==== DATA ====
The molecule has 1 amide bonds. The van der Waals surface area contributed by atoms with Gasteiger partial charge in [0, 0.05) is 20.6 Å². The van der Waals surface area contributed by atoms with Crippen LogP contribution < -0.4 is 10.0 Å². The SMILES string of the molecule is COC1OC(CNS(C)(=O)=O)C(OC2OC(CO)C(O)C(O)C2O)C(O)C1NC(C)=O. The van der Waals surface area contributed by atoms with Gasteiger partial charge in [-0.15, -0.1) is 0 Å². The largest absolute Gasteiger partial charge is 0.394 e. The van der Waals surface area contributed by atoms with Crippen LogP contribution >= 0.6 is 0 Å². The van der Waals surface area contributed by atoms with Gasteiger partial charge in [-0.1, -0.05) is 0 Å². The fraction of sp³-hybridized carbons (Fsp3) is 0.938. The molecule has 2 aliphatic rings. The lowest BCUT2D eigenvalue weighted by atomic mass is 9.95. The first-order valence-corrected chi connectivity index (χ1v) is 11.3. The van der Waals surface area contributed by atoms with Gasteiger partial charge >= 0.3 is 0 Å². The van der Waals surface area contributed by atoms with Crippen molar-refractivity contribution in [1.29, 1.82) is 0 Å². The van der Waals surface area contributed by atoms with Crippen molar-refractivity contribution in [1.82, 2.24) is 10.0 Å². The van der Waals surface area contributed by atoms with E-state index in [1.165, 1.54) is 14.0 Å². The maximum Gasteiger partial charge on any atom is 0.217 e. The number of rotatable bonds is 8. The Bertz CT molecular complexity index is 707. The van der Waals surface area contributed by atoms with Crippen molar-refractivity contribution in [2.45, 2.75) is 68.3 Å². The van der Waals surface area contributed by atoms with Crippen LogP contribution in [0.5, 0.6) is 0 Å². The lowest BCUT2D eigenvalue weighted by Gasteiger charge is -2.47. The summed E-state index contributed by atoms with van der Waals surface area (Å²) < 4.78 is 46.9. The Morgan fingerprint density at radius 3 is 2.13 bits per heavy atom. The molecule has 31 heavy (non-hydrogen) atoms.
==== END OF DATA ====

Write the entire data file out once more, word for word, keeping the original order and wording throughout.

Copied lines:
The molecule has 1 amide bonds. The van der Waals surface area contributed by atoms with Gasteiger partial charge in [0, 0.05) is 20.6 Å². The van der Waals surface area contributed by atoms with Crippen LogP contribution < -0.4 is 10.0 Å². The SMILES string of the molecule is COC1OC(CNS(C)(=O)=O)C(OC2OC(CO)C(O)C(O)C2O)C(O)C1NC(C)=O. The van der Waals surface area contributed by atoms with Gasteiger partial charge in [-0.15, -0.1) is 0 Å². The largest absolute Gasteiger partial charge is 0.394 e. The van der Waals surface area contributed by atoms with Crippen LogP contribution >= 0.6 is 0 Å². The van der Waals surface area contributed by atoms with Gasteiger partial charge in [-0.1, -0.05) is 0 Å². The fraction of sp³-hybridized carbons (Fsp3) is 0.938. The molecule has 2 aliphatic rings. The lowest BCUT2D eigenvalue weighted by atomic mass is 9.95. The first-order valence-corrected chi connectivity index (χ1v) is 11.3. The van der Waals surface area contributed by atoms with Gasteiger partial charge >= 0.3 is 0 Å². The van der Waals surface area contributed by atoms with Crippen molar-refractivity contribution in [1.29, 1.82) is 0 Å². The van der Waals surface area contributed by atoms with Crippen molar-refractivity contribution in [1.82, 2.24) is 10.0 Å². The van der Waals surface area contributed by atoms with E-state index in [1.165, 1.54) is 14.0 Å². The maximum Gasteiger partial charge on any atom is 0.217 e. The number of rotatable bonds is 8. The Bertz CT molecular complexity index is 707. The van der Waals surface area contributed by atoms with Crippen molar-refractivity contribution in [2.45, 2.75) is 68.3 Å². The van der Waals surface area contributed by atoms with Crippen LogP contribution in [0.5, 0.6) is 0 Å². The lowest BCUT2D eigenvalue weighted by Gasteiger charge is -2.47. The summed E-state index contributed by atoms with van der Waals surface area (Å²) < 4.78 is 46.9. The Morgan fingerprint density at radius 3 is 2.13 bits per heavy atom. The molecule has 31 heavy (non-hydrogen) atoms.